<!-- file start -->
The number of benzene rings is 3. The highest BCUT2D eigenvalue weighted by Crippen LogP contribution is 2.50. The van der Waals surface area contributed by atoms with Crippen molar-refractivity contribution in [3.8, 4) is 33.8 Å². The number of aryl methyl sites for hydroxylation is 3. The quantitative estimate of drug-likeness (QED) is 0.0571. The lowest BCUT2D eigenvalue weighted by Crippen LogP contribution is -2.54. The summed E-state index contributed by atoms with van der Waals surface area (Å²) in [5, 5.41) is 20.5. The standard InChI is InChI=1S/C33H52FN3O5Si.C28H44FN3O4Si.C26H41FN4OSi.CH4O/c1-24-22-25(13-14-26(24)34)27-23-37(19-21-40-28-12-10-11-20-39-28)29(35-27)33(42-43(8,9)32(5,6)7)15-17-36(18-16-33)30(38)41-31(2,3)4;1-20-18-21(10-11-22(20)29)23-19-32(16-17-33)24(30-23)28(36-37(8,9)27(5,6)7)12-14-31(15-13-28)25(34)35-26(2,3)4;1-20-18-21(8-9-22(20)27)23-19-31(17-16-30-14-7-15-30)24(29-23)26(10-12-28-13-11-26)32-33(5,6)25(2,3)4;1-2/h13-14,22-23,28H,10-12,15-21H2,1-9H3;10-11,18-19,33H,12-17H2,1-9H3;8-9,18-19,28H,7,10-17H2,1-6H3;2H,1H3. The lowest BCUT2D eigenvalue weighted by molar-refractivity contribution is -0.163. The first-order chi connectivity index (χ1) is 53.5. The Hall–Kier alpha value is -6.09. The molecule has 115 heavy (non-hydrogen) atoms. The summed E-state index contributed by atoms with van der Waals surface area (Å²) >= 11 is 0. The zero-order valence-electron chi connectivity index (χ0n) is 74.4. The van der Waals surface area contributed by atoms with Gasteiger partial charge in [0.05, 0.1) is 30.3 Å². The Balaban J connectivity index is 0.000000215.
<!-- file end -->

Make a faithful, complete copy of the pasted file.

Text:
The number of benzene rings is 3. The highest BCUT2D eigenvalue weighted by Crippen LogP contribution is 2.50. The van der Waals surface area contributed by atoms with Crippen molar-refractivity contribution in [3.8, 4) is 33.8 Å². The number of aryl methyl sites for hydroxylation is 3. The quantitative estimate of drug-likeness (QED) is 0.0571. The lowest BCUT2D eigenvalue weighted by Crippen LogP contribution is -2.54. The summed E-state index contributed by atoms with van der Waals surface area (Å²) in [5, 5.41) is 20.5. The standard InChI is InChI=1S/C33H52FN3O5Si.C28H44FN3O4Si.C26H41FN4OSi.CH4O/c1-24-22-25(13-14-26(24)34)27-23-37(19-21-40-28-12-10-11-20-39-28)29(35-27)33(42-43(8,9)32(5,6)7)15-17-36(18-16-33)30(38)41-31(2,3)4;1-20-18-21(10-11-22(20)29)23-19-32(16-17-33)24(30-23)28(36-37(8,9)27(5,6)7)12-14-31(15-13-28)25(34)35-26(2,3)4;1-20-18-21(8-9-22(20)27)23-19-31(17-16-30-14-7-15-30)24(29-23)26(10-12-28-13-11-26)32-33(5,6)25(2,3)4;1-2/h13-14,22-23,28H,10-12,15-21H2,1-9H3;10-11,18-19,33H,12-17H2,1-9H3;8-9,18-19,28H,7,10-17H2,1-6H3;2H,1H3. The lowest BCUT2D eigenvalue weighted by molar-refractivity contribution is -0.163. The first-order chi connectivity index (χ1) is 53.5. The Hall–Kier alpha value is -6.09. The molecule has 115 heavy (non-hydrogen) atoms. The summed E-state index contributed by atoms with van der Waals surface area (Å²) >= 11 is 0. The zero-order valence-electron chi connectivity index (χ0n) is 74.4. The van der Waals surface area contributed by atoms with Gasteiger partial charge in [0.05, 0.1) is 30.3 Å². The Balaban J connectivity index is 0.000000215.